Hailsham Mayor Cllr Jo Bentley called in at Bowes House with her own flowers and chatted with the centenarian, as did Police Support Community Officers Alison Bond and Faye Fletcher whose beat passes the home.
Alice’s niece-by-marriage Daphne Grime was there too and said that in all the time she had known Alice she had “never, ever heard her grumble” but it was no surprise to her that her aunt had reached 102.
Alice spent 50 years as a machinist working for Arthur Smart and Sons in Bermondsey Street, London. She was asked to set up a new business for them in Manchester but her husband Geoffrey, an office clerk, wasn’t keen on moving and so they stayed put.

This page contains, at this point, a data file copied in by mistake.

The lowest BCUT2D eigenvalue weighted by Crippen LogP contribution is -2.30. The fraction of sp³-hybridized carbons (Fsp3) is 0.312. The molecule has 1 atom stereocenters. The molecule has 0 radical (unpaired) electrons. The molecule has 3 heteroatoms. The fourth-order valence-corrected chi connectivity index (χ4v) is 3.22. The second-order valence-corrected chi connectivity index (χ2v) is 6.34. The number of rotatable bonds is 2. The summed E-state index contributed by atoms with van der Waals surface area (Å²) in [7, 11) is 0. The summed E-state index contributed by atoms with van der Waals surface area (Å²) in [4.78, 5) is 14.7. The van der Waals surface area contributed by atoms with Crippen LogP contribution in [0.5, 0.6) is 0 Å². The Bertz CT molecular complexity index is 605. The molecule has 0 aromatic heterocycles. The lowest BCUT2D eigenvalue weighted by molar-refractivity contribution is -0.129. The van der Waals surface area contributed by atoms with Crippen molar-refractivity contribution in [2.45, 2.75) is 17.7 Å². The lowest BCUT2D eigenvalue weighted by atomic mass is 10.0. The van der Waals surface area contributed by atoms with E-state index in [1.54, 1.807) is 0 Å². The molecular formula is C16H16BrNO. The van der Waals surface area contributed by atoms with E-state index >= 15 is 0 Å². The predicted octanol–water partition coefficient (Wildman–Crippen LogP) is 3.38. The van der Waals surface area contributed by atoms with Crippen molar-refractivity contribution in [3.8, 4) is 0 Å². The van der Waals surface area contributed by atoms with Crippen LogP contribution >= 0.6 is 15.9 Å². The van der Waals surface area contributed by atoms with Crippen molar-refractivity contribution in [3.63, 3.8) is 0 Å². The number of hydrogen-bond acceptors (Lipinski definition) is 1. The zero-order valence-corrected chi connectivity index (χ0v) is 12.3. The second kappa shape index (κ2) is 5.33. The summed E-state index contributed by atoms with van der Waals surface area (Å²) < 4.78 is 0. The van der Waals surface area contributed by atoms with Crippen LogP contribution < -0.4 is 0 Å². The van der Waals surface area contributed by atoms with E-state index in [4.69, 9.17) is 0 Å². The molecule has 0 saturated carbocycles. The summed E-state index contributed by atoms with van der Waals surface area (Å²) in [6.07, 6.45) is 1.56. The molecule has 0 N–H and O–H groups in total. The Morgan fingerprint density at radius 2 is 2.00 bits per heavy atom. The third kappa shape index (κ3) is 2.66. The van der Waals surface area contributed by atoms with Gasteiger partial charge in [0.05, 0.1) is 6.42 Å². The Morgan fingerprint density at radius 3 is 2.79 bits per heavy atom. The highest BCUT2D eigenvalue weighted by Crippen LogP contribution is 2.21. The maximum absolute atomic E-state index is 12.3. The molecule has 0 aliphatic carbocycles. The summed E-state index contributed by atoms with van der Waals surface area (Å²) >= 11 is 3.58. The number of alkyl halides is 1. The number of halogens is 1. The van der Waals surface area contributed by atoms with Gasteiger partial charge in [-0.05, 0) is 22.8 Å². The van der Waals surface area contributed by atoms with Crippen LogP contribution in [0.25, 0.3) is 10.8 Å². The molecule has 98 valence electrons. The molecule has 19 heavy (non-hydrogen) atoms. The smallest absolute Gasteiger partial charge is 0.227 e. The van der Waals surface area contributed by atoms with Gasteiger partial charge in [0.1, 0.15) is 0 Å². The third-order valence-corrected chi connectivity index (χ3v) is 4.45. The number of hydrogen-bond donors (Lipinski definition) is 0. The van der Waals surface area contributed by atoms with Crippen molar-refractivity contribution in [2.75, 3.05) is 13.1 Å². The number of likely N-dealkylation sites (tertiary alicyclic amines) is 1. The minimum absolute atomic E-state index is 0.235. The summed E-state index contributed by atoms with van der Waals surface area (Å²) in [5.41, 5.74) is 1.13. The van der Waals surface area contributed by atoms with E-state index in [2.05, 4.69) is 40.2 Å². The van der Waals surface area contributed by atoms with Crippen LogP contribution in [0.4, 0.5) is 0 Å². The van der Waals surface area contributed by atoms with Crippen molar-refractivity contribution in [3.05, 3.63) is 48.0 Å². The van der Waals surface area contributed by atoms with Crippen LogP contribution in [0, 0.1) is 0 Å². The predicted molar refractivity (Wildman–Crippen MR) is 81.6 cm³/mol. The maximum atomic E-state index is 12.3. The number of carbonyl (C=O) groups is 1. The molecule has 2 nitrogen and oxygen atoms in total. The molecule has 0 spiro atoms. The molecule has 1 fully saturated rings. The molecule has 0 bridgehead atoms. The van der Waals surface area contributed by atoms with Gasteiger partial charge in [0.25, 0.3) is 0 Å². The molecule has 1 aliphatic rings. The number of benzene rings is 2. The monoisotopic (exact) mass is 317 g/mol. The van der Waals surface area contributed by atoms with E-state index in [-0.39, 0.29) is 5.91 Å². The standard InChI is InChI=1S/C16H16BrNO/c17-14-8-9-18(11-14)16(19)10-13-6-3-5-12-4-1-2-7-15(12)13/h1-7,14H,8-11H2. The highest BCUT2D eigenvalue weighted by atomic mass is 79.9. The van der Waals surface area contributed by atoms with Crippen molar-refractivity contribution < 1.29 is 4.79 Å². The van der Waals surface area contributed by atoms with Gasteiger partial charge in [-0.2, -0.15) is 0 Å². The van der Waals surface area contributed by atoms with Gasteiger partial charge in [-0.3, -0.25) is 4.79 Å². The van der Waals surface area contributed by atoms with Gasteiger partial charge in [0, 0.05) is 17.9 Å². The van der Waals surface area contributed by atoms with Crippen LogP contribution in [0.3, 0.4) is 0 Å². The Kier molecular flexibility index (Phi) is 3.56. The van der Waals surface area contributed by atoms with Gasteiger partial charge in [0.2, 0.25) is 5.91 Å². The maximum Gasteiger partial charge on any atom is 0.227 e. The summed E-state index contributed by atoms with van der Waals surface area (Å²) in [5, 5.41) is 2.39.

Eventually after retirement they moved to Willingdon, Eastbourne. Geoffrey died 10 years ago while Alice moved into Bowes House last November after a stay in hospital. She was a child during the First World War and can’t remember anything of it but she does remember life being hard during the Second World War. One of her strongest memories is of the time she was blown from one side of the room she was working in to the other when a bomb dropped.
Alice was one of seven children and said it was sad that she didn’t have children of her own but she enjoyed watching her nieces and nephews growing up. Her father was a printer of newspapers and books and her mother looked after the family home and children. Her youngest sister, 10 years her junior and her only surviving sibling, lives in Southend-on-
Alice says she is a quiet person who has lived quietly and she can't think of any tips for living a long life. “I have just lived an ordinary life,” she said.